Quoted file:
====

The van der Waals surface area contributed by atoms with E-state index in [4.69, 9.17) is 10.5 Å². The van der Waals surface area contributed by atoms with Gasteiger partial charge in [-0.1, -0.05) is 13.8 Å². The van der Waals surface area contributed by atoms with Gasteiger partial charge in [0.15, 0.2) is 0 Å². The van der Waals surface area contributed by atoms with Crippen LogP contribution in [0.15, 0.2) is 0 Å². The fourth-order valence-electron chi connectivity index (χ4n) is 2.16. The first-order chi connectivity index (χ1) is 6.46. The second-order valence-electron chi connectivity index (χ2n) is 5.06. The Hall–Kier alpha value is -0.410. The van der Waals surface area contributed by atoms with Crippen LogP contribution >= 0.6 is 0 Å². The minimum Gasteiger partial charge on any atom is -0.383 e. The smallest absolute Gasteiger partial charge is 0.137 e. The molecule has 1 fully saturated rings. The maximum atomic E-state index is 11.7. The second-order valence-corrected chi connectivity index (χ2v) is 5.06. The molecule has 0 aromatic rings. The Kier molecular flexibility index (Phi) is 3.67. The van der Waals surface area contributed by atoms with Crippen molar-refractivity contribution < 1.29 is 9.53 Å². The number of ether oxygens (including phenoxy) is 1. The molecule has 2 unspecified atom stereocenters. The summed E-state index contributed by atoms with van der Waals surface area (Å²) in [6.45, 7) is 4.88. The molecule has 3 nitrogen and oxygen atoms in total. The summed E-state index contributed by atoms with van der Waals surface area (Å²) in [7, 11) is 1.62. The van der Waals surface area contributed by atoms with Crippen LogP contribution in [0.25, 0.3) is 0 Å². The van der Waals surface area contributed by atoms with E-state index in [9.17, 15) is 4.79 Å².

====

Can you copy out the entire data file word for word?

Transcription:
The van der Waals surface area contributed by atoms with E-state index in [4.69, 9.17) is 10.5 Å². The van der Waals surface area contributed by atoms with Gasteiger partial charge in [-0.1, -0.05) is 13.8 Å². The van der Waals surface area contributed by atoms with Gasteiger partial charge in [0.15, 0.2) is 0 Å². The van der Waals surface area contributed by atoms with Crippen LogP contribution in [0.15, 0.2) is 0 Å². The fourth-order valence-electron chi connectivity index (χ4n) is 2.16. The first-order chi connectivity index (χ1) is 6.46. The second-order valence-electron chi connectivity index (χ2n) is 5.06. The Hall–Kier alpha value is -0.410. The van der Waals surface area contributed by atoms with Crippen LogP contribution >= 0.6 is 0 Å². The minimum Gasteiger partial charge on any atom is -0.383 e. The smallest absolute Gasteiger partial charge is 0.137 e. The molecule has 1 fully saturated rings. The maximum atomic E-state index is 11.7. The second-order valence-corrected chi connectivity index (χ2v) is 5.06. The molecule has 0 aromatic rings. The Kier molecular flexibility index (Phi) is 3.67. The van der Waals surface area contributed by atoms with Crippen molar-refractivity contribution < 1.29 is 9.53 Å². The number of ether oxygens (including phenoxy) is 1. The molecule has 2 unspecified atom stereocenters. The summed E-state index contributed by atoms with van der Waals surface area (Å²) in [6.45, 7) is 4.88. The molecule has 3 nitrogen and oxygen atoms in total. The summed E-state index contributed by atoms with van der Waals surface area (Å²) in [7, 11) is 1.62. The van der Waals surface area contributed by atoms with Crippen LogP contribution in [0.25, 0.3) is 0 Å². The van der Waals surface area contributed by atoms with E-state index in [9.17, 15) is 4.79 Å².